1 September 2010

Ed Miliband: no return to the 'tyranny of New Labour' or the 'tyranny of Old Labour'

Of interest to anoraks and anyone with a vote, as from today, in the Labour Party leadership election, The Guardian website has an instructive set of videos in which Polly Toynbee interviews each of the candidates.

Given that Lord Mandelson and I seem to share similar reservations about Ed Miliband (HERE and HERE), I took the trouble to watch the whole of his interview with Ms Toynbee.

Overall, my general impression was that he comes across as rather glib, verging in places on incoherence. And I still can't help wondering whether he has any idea at all about why Labour spent 18 years in the wilderness (or how Blair led them out of it) - given that he was (a) only 10 years old in 1979 and (b) brought up in a family that was presumably much more favourably inclined towards Labour's move to the left than most voters at the time.

More particularly, I was intrigued (and unconvinced) by the 43 seconds in the above clip, where he dismisses claims that he wants to take Labour back to that time as "total nonsense".

Watching it brought a number of questions to mind:

1. Is he saying that the 'tyranny of New Labour' and the 'tyranny of Old Labour' are the same or different things, what does he mean by referring to both as "tyranny" and what exactly is the point he's making here?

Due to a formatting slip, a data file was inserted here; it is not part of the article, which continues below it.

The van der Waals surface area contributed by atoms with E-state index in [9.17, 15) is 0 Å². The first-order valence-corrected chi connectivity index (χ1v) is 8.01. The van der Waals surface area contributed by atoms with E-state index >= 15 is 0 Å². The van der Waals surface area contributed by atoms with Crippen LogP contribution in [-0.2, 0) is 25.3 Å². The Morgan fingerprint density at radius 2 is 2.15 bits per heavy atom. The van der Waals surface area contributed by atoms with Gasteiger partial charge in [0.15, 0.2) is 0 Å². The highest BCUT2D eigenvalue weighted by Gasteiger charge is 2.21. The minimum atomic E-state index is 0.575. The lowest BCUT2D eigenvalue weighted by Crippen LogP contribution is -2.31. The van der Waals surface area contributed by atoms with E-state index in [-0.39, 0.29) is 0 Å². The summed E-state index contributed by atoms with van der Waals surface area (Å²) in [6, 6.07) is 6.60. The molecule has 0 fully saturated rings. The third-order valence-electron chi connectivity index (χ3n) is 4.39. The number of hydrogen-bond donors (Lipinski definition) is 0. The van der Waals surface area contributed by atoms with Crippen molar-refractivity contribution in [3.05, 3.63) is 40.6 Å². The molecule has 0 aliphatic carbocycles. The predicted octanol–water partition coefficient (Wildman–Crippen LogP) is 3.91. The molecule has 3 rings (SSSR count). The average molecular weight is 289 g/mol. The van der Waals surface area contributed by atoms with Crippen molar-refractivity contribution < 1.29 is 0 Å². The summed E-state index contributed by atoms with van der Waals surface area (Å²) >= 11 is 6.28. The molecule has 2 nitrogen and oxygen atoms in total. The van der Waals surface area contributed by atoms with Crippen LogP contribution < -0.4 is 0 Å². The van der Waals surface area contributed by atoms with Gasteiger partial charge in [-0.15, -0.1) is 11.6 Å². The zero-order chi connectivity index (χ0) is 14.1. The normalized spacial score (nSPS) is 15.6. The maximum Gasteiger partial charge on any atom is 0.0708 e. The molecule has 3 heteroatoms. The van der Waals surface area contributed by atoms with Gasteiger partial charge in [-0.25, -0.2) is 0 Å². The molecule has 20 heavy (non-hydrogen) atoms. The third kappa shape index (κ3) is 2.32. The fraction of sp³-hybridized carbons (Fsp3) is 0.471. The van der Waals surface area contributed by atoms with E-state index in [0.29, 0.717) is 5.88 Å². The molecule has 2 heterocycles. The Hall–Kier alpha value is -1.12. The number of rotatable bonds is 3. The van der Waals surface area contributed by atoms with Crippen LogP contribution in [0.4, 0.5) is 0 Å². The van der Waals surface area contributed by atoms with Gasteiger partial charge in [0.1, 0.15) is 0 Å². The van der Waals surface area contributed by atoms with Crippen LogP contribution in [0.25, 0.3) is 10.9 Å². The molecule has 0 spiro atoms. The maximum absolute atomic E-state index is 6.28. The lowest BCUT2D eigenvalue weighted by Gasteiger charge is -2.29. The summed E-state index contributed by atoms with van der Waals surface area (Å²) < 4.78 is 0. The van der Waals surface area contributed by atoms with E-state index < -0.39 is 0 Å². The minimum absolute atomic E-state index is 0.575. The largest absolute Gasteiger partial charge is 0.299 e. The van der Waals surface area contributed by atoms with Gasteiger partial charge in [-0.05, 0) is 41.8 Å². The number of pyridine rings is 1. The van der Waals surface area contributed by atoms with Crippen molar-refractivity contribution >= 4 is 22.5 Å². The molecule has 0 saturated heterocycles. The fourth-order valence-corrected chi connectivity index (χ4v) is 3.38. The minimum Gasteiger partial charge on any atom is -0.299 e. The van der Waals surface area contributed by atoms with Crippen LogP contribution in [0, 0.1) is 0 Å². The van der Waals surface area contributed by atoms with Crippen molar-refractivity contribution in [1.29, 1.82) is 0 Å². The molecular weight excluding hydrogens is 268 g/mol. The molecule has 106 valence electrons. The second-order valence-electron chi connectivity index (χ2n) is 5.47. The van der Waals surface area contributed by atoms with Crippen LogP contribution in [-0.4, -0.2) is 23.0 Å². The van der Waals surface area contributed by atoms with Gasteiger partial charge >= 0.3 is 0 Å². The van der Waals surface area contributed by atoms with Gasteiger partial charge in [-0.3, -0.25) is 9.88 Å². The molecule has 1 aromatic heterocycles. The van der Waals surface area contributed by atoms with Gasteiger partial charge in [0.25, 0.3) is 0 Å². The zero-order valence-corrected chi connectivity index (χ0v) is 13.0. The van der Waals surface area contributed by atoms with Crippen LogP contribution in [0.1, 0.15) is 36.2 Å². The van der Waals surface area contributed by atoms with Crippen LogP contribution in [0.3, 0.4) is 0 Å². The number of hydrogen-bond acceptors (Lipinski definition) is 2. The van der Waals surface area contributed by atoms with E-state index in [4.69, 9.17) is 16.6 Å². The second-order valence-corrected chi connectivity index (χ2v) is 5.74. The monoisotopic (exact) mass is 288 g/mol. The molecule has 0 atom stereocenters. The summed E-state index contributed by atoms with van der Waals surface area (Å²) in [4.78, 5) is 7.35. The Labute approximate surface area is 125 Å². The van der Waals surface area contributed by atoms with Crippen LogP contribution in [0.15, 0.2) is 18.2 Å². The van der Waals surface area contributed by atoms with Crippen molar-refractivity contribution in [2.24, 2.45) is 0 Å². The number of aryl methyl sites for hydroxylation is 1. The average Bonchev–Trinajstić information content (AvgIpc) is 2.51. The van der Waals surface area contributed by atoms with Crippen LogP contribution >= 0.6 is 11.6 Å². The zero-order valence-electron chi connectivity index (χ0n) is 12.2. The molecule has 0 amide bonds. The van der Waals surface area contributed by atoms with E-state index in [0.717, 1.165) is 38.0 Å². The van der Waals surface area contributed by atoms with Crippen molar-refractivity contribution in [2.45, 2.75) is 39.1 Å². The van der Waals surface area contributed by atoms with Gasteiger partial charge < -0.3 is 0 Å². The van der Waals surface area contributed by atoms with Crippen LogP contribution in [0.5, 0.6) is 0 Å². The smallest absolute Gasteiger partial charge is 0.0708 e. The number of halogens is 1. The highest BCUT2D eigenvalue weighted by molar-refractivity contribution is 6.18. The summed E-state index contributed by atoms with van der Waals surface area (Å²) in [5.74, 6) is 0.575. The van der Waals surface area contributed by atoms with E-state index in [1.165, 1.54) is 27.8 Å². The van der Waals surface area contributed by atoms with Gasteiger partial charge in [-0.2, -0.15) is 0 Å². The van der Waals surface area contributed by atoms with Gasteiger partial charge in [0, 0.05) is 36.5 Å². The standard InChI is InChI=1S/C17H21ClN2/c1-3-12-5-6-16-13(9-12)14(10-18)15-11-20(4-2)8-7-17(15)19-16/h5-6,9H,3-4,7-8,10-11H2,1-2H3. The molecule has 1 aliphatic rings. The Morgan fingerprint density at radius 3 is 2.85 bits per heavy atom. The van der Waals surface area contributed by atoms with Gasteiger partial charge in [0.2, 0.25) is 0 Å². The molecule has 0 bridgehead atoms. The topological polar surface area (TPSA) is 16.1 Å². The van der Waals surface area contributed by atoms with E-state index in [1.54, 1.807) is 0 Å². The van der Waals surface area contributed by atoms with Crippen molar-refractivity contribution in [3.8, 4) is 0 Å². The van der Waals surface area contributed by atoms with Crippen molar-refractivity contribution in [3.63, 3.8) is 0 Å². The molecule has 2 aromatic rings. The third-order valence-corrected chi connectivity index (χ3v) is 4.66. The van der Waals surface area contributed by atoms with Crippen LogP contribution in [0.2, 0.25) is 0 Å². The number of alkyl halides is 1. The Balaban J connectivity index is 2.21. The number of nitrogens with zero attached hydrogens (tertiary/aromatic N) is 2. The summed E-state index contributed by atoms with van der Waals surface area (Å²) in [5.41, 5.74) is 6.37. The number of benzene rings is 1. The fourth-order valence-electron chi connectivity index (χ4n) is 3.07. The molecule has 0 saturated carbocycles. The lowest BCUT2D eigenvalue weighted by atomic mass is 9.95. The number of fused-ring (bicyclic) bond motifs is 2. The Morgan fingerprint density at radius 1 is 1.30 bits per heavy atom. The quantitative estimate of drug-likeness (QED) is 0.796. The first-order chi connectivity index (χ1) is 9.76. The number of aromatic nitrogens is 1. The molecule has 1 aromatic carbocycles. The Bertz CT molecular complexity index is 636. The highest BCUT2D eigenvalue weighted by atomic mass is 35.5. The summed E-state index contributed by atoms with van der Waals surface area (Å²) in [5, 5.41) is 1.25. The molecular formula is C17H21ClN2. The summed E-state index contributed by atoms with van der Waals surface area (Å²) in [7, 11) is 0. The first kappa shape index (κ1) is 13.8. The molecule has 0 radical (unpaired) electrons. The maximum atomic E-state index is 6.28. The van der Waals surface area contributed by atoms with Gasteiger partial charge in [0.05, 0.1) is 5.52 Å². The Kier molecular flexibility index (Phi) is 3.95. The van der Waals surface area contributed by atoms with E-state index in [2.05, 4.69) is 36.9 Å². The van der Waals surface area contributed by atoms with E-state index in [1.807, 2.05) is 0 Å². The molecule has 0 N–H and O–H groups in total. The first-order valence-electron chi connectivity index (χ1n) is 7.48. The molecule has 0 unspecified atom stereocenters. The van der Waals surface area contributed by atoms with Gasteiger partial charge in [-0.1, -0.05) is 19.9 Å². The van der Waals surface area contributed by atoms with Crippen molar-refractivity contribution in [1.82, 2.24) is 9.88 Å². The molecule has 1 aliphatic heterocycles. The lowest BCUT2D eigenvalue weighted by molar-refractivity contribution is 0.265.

2. When he hesitates just after saying "lower" (30 seconds in) - "We lost a lot more lower - uhhh - income group at the general election.." - was he about to say "class" before correcting it to "income groups"?

3. Where does he get the statistics from (33 sec0nds in), how accurate are they and has he forgotten just how many seats Labour lost (that Blair had won and Labour will have to win again) in the South of England?

4. Is he right in claiming that salvation will come from "how we speak to our working class base"?

5. If so, wouldn't rival candidate Andy Burnham's Lancastrian vowels go down rather better with the 'working class base' than Miliband's rather posh-sounding Southern accent (for more on which, see Vowels, voters and the voice of authenticity)?


Sean said...

1. He's saying that fundamentalists on the right and left of the party are incapable of thinking beyond the tired old labels of the past thirty years and lack the imagination to think of a way forward for the party.

2. No. Why do you even suggest this?

3. Rather than mud slinging, why not get hold of the figures to show he is wrong? My understanding is that Labour lost 3% of its support among ABs, 19% among C1s, 39% among C2s and 22% among DEs, which would back up Ed M's assertion?

4. The Labour Party ceases to be a Labour Party if it doesn't represent working class and middle income people. We already have a Tory Party.

5. Shouldn't you give people a little more credit? Don't people vote on the basis of what a party will do for them and for society rather than how they pronounce their vowels?

EGC said...

2. "lower income group" I don't even know what that is. I think you're on the money with a nearly dodged freudian slip.